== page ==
In spring, smallies respond well to lures retrieved at two speeds: fast and slow.

"I'll rip a jerkbait as fast as I can to bring up pre-spawn smallmouths, but if that doesn't work, I start twitching a soft jerkbait or floating worm," LaVictorie noted.

While anglers could be busy all day with 1- to 2-pound fish in these lakes, it's not unusual to hook smallmouths up to 5 pounds.

By summer, the smallmouth bite goes off. That is more than made up for by the largemouth fishing, which then clicks into full gear.

"Largemouths bunch up on the milfoil beds," LaVictorie noted, "and are easy marks for jigs and tubes. Also, don't be shy about hitting the docks and other structure like drop-offs, downed trees and rocks.

"Always let the fish tell you what to do. Read their mood each day you're on the water," he advised.

There are dozens of lakes and ponds in Maine that contain largemouths and smallmouths, but one is particularly special to Mark Desjardin, a local pro who spent his summers fishing at his family's seasonal camp on Threemile Pond in Windsor. These many years and tournaments later, the 1,162-acre pond is still his favorite place to fish.

"I've had 50-fish days on this water," he remarked, "and would be disappointed if I had less than 20. I'm talking about big fish, too, including several over 5 pounds."

As the water warms in the spring, Desjardin advises fishing the inlet to the north and the outlet on the south.

"The fish will move to the shallows to spawn," he commented, "and that's when the coves become hot."

While just about any bait from worms to spinners to crankbaits will produce on any given day, he joins other New England pros by advising that anglers "let the fish tell you what they want."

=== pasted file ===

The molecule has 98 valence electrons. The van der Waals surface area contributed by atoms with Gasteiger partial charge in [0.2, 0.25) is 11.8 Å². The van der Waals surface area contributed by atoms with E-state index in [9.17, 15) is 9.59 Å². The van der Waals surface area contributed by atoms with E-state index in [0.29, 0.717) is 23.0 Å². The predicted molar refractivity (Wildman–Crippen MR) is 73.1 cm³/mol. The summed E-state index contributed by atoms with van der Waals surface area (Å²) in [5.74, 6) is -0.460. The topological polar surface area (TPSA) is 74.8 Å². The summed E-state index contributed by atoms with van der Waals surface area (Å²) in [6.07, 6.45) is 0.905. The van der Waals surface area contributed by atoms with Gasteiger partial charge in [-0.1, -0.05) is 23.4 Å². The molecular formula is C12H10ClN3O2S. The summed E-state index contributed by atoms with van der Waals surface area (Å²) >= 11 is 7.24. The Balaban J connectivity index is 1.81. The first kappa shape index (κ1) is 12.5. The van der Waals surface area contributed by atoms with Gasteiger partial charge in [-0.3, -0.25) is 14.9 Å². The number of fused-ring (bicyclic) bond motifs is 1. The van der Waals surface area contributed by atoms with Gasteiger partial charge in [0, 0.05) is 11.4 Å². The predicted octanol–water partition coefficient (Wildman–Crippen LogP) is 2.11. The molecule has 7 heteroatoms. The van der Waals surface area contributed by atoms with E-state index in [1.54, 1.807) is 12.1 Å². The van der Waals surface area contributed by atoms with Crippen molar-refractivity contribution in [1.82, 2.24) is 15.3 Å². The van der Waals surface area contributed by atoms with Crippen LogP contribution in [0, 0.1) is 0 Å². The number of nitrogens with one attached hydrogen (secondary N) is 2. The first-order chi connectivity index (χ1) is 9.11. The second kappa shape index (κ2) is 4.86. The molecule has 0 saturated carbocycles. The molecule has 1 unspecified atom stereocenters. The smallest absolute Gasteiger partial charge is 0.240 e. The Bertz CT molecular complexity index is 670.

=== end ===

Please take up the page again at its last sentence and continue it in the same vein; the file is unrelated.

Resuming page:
The pond can handle a big bass rig with ramp access in South Vassalboro off state Route 3 (Augusta Road).

Nearby 648-acre Togus Pond is another Desjardin favorite. While most of the lakeshore is privately owned, a cartop boat or canoe can be put in off state Route 105 at the southern end of the pond. This is an advantage, Desjardin stated, because the cartopper can choose to fish the pond or head south down Togus Stream. The stream is filled with stumps, wood, trees, beaver houses and grass.

"A majority of the bass here are in the 1- to 3-pound range, but they are there in volume," Desjardin noted. "The best part of fishing the stream is that there is no boat traffic and it is like being in your own little world."

Worms, spinners and buzzbaits usually produce fish in good numbers, but the fish dictate the patterns they want on any given day.

For more information, check the Maine Department of Inland Fisheries and Wildlife's Web site at, or call (207) 287-8000 for licenses and current rules and regulations.